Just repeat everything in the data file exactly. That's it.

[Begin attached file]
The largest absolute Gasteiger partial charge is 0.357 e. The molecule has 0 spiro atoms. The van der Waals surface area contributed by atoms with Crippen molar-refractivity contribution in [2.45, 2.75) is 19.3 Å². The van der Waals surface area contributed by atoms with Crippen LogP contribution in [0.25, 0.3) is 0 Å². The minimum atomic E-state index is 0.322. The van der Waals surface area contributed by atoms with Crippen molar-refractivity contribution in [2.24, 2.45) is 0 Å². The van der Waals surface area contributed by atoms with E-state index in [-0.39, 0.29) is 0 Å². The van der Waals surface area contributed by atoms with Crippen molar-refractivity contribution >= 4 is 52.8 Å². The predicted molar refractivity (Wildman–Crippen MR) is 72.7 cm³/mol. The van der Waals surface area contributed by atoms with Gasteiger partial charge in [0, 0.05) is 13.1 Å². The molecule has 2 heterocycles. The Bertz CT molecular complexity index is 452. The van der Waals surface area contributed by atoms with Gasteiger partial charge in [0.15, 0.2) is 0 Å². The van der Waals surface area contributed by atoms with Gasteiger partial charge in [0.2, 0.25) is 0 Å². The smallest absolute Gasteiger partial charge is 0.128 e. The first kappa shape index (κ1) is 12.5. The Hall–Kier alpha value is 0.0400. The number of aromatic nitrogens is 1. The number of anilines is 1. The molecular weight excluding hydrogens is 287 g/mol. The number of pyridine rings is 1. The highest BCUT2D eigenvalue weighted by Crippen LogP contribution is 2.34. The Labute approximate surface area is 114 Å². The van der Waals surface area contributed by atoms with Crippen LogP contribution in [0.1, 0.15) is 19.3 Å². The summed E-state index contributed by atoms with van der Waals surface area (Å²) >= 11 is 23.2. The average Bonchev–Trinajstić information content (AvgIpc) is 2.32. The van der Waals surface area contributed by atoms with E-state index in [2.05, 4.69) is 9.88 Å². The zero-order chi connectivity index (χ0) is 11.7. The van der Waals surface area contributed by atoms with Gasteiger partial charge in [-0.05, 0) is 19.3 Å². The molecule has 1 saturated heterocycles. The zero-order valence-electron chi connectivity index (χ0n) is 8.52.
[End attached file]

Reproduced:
The largest absolute Gasteiger partial charge is 0.357 e. The molecule has 0 spiro atoms. The van der Waals surface area contributed by atoms with Crippen molar-refractivity contribution in [2.45, 2.75) is 19.3 Å². The van der Waals surface area contributed by atoms with Crippen LogP contribution in [0.25, 0.3) is 0 Å². The minimum atomic E-state index is 0.322. The van der Waals surface area contributed by atoms with Crippen molar-refractivity contribution in [2.24, 2.45) is 0 Å². The van der Waals surface area contributed by atoms with E-state index in [-0.39, 0.29) is 0 Å². The van der Waals surface area contributed by atoms with Crippen molar-refractivity contribution >= 4 is 52.8 Å². The predicted molar refractivity (Wildman–Crippen MR) is 72.7 cm³/mol. The van der Waals surface area contributed by atoms with Gasteiger partial charge in [0, 0.05) is 13.1 Å². The molecule has 2 heterocycles. The Bertz CT molecular complexity index is 452. The van der Waals surface area contributed by atoms with Gasteiger partial charge in [0.15, 0.2) is 0 Å². The van der Waals surface area contributed by atoms with Gasteiger partial charge in [0.2, 0.25) is 0 Å². The smallest absolute Gasteiger partial charge is 0.128 e. The first kappa shape index (κ1) is 12.5. The Hall–Kier alpha value is 0.0400. The number of aromatic nitrogens is 1. The number of anilines is 1. The molecular weight excluding hydrogens is 287 g/mol. The number of pyridine rings is 1. The highest BCUT2D eigenvalue weighted by Crippen LogP contribution is 2.34. The Labute approximate surface area is 114 Å². The van der Waals surface area contributed by atoms with Crippen LogP contribution in [0.1, 0.15) is 19.3 Å². The summed E-state index contributed by atoms with van der Waals surface area (Å²) >= 11 is 23.2. The average Bonchev–Trinajstić information content (AvgIpc) is 2.32. The van der Waals surface area contributed by atoms with E-state index in [2.05, 4.69) is 9.88 Å². The zero-order chi connectivity index (χ0) is 11.7. The van der Waals surface area contributed by atoms with Gasteiger partial charge in [-0.05, 0) is 19.3 Å². The molecule has 1 saturated heterocycles. The zero-order valence-electron chi connectivity index (χ0n) is 8.52.